Hmm, so the gamma ray burst detection from Fermi just 0.4sec after the LIGO detection was coincidence?

Hmm, so the gamma ray burst detection from Fermi just 0.4sec after the LIGO detection was coincidence? Unexpected and expected at the same time!

Originally shared by Ciro Villa

http://www.astronomy.com/news/2016/03/integral-sets-limits-on-gamma-rays-from-merging-black-holes

6 replies on “Hmm, so the gamma ray burst detection from Fermi just 0.4sec after the LIGO detection was coincidence?”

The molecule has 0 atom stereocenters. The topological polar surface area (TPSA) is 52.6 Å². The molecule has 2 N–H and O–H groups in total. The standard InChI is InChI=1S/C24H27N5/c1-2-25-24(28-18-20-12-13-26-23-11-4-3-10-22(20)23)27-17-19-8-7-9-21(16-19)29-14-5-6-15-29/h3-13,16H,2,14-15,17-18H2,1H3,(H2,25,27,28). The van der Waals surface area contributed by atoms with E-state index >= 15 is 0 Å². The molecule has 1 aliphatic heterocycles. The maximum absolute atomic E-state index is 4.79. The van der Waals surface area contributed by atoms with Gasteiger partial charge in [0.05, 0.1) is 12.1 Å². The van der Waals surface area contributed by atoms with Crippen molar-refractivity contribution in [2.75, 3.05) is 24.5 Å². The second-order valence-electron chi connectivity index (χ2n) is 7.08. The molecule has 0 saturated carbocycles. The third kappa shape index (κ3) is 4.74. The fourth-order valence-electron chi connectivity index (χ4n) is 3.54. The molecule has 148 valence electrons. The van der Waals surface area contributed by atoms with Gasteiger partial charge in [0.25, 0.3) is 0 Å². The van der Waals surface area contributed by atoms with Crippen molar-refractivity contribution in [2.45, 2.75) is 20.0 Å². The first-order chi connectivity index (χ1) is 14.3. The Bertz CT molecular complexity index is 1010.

1. Nakito Koyuarto Exactly. They looked at the recorded data from the INTEGRAL satellite at the moment that LIGO detected the gravity waves, and INTEGRAL saw nothing. That non-observation is what’s significant: the theory says that we would see nothing, and that’s what made the Fermi satellite’s tentative detection so surprising. 

  2. Chris Dolan Well, some denser objects are more affected by gravity.  Materials and objects in INTEGRAL aren’t all the same density.  This means that something may have shifted out of place. slightly.

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